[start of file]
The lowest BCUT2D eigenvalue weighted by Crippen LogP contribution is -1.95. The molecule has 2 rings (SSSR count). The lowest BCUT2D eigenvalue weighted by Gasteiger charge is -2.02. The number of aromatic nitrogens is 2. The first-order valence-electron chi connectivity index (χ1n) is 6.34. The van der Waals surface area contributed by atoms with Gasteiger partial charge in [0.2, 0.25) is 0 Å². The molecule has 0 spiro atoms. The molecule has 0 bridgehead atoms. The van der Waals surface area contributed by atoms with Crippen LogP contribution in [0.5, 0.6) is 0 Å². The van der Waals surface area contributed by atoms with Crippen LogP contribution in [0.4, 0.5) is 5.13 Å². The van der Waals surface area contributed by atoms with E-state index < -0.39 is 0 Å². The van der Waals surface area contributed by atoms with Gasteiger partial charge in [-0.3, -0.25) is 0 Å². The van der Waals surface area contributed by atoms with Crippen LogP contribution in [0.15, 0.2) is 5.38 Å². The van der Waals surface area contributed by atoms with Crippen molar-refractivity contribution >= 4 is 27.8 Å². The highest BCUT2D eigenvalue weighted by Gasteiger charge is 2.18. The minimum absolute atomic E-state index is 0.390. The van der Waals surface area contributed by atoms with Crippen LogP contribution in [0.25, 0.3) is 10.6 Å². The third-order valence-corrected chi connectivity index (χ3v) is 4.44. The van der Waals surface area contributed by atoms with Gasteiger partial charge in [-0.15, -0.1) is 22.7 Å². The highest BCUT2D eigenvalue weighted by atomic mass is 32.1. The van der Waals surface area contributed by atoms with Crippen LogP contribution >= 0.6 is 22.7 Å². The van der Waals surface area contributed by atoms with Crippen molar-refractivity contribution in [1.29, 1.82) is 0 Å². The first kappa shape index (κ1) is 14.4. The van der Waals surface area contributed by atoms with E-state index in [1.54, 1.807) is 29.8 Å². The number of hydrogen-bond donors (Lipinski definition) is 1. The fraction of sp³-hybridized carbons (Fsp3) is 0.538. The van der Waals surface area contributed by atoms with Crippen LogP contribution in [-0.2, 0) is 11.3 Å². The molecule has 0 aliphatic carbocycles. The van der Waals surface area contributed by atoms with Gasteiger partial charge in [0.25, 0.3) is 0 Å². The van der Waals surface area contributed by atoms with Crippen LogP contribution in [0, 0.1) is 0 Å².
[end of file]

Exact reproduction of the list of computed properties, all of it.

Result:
The lowest BCUT2D eigenvalue weighted by Crippen LogP contribution is -1.95. The molecule has 2 rings (SSSR count). The lowest BCUT2D eigenvalue weighted by Gasteiger charge is -2.02. The number of aromatic nitrogens is 2. The first-order valence-electron chi connectivity index (χ1n) is 6.34. The van der Waals surface area contributed by atoms with Gasteiger partial charge in [0.2, 0.25) is 0 Å². The molecule has 0 spiro atoms. The molecule has 0 bridgehead atoms. The van der Waals surface area contributed by atoms with Crippen LogP contribution in [0.5, 0.6) is 0 Å². The van der Waals surface area contributed by atoms with Crippen LogP contribution in [0.4, 0.5) is 5.13 Å². The van der Waals surface area contributed by atoms with E-state index < -0.39 is 0 Å². The van der Waals surface area contributed by atoms with Gasteiger partial charge in [-0.3, -0.25) is 0 Å². The van der Waals surface area contributed by atoms with Crippen LogP contribution in [0.15, 0.2) is 5.38 Å². The van der Waals surface area contributed by atoms with Crippen molar-refractivity contribution >= 4 is 27.8 Å². The highest BCUT2D eigenvalue weighted by Gasteiger charge is 2.18. The minimum absolute atomic E-state index is 0.390. The van der Waals surface area contributed by atoms with Crippen LogP contribution in [0.25, 0.3) is 10.6 Å². The third-order valence-corrected chi connectivity index (χ3v) is 4.44. The van der Waals surface area contributed by atoms with Gasteiger partial charge in [-0.15, -0.1) is 22.7 Å². The highest BCUT2D eigenvalue weighted by atomic mass is 32.1. The van der Waals surface area contributed by atoms with Crippen LogP contribution >= 0.6 is 22.7 Å². The van der Waals surface area contributed by atoms with Crippen molar-refractivity contribution in [1.29, 1.82) is 0 Å². The first kappa shape index (κ1) is 14.4. The van der Waals surface area contributed by atoms with E-state index in [1.54, 1.807) is 29.8 Å². The number of hydrogen-bond donors (Lipinski definition) is 1. The fraction of sp³-hybridized carbons (Fsp3) is 0.538. The van der Waals surface area contributed by atoms with Crippen LogP contribution in [-0.2, 0) is 11.3 Å². The molecule has 0 aliphatic carbocycles. The van der Waals surface area contributed by atoms with Gasteiger partial charge in [0.25, 0.3) is 0 Å². The van der Waals surface area contributed by atoms with Crippen LogP contribution in [0, 0.1) is 0 Å².